Every version seems to be heavier than the one it replaces... and not just at Bigfoot
(but especially with them)
Some contributing factors:
- increased body width
- additional standard features
- thicker body construction (e.g. thicker foam in 2500 series versus 1500 series)
- additional body structure (at some point they gained a plywood roof panel), in some cases to accommodate a more squared shape
As the trailer body gets heavier and perhaps the maker allows for more cargo, the frame might get heavier to be strong enough. Certainly the axle
capacities have gone up with time, so the axles (and wheels and tires) themselves are heavier.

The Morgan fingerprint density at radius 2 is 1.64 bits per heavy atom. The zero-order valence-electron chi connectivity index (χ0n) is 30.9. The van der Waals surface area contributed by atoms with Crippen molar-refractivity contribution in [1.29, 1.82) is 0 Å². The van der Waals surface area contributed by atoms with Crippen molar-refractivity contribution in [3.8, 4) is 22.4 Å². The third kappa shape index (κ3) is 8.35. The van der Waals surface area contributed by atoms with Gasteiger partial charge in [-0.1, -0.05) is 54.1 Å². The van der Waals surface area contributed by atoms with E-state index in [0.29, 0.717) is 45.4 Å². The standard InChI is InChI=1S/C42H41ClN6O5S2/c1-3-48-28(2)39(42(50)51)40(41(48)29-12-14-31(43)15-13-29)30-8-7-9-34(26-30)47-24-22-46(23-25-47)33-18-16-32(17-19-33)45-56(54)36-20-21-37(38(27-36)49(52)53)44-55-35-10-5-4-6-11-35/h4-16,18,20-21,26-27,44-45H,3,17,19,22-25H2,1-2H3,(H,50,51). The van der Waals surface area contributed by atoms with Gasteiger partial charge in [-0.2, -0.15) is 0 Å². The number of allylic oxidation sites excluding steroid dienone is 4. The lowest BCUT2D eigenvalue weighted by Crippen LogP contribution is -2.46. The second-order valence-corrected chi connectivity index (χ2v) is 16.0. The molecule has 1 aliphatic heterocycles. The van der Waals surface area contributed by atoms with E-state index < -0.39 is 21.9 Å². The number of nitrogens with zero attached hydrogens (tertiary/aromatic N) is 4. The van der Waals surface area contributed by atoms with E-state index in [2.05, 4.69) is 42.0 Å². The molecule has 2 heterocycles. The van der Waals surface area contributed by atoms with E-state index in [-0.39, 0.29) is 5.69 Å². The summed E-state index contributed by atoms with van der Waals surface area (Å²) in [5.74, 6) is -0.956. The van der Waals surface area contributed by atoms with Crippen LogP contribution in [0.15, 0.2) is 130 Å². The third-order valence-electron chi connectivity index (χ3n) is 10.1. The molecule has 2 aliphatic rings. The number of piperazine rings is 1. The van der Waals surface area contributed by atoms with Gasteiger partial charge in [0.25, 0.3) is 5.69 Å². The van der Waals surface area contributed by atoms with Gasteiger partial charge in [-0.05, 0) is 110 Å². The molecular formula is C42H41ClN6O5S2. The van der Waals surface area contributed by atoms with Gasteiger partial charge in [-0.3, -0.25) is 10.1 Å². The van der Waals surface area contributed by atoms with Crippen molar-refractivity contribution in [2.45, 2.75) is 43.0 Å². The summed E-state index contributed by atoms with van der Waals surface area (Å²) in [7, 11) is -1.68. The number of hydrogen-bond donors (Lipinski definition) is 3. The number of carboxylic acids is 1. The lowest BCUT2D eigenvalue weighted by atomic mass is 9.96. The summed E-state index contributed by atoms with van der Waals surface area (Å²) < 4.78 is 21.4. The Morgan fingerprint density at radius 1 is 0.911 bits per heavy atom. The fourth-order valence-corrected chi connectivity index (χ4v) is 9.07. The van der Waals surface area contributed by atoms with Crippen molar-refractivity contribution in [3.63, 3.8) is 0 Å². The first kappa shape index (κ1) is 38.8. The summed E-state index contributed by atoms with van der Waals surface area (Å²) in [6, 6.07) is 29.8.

By the way, I doubt any of those 1980's units really weigh as little as 1875 lb (although I could be wrong). That number is probably with no optional equipment (and just about every trailer has options), and even propane
tanks and batteries were at one time considered "options". Another factor might be increasing honesty by the manufacturer - the numbers could go up without the trailers actually getting heavier!